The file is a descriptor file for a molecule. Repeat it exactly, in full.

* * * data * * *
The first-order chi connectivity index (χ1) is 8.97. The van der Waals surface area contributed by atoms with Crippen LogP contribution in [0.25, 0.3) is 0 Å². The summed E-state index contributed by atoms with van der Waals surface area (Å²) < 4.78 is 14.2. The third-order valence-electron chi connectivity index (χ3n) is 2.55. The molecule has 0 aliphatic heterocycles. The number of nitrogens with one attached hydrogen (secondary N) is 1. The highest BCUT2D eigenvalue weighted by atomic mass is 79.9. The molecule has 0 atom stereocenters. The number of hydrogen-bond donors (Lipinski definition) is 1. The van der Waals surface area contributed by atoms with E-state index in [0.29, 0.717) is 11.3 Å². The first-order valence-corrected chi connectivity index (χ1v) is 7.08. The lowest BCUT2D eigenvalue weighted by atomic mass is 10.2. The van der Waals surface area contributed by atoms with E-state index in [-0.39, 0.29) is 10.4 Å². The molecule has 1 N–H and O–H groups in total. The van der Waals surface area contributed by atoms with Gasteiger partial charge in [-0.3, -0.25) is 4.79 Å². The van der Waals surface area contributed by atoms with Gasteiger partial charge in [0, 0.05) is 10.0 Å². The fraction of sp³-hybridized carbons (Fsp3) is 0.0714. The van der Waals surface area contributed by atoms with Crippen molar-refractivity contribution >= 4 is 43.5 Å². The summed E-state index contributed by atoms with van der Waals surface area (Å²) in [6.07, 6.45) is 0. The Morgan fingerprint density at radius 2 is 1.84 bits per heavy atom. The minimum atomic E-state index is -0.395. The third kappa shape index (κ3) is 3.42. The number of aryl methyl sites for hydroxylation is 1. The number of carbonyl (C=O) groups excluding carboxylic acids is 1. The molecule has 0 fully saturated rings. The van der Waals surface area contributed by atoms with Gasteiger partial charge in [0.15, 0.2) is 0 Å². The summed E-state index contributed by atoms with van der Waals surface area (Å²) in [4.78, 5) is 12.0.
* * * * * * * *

The first-order chi connectivity index (χ1) is 8.97. The van der Waals surface area contributed by atoms with Crippen LogP contribution in [0.25, 0.3) is 0 Å². The summed E-state index contributed by atoms with van der Waals surface area (Å²) < 4.78 is 14.2. The third-order valence-electron chi connectivity index (χ3n) is 2.55. The molecule has 0 aliphatic heterocycles. The number of nitrogens with one attached hydrogen (secondary N) is 1. The highest BCUT2D eigenvalue weighted by atomic mass is 79.9. The molecule has 0 atom stereocenters. The number of hydrogen-bond donors (Lipinski definition) is 1. The van der Waals surface area contributed by atoms with E-state index in [0.29, 0.717) is 11.3 Å². The first-order valence-corrected chi connectivity index (χ1v) is 7.08. The lowest BCUT2D eigenvalue weighted by atomic mass is 10.2. The van der Waals surface area contributed by atoms with E-state index in [-0.39, 0.29) is 10.4 Å². The molecule has 1 N–H and O–H groups in total. The van der Waals surface area contributed by atoms with Gasteiger partial charge in [-0.3, -0.25) is 4.79 Å². The van der Waals surface area contributed by atoms with Gasteiger partial charge in [0, 0.05) is 10.0 Å². The fraction of sp³-hybridized carbons (Fsp3) is 0.0714. The van der Waals surface area contributed by atoms with Crippen molar-refractivity contribution >= 4 is 43.5 Å². The summed E-state index contributed by atoms with van der Waals surface area (Å²) in [6.07, 6.45) is 0. The Morgan fingerprint density at radius 2 is 1.84 bits per heavy atom. The minimum atomic E-state index is -0.395. The third kappa shape index (κ3) is 3.42. The number of aryl methyl sites for hydroxylation is 1. The number of carbonyl (C=O) groups excluding carboxylic acids is 1. The molecule has 0 fully saturated rings. The van der Waals surface area contributed by atoms with Gasteiger partial charge in [0.15, 0.2) is 0 Å². The summed E-state index contributed by atoms with van der Waals surface area (Å²) in [4.78, 5) is 12.0.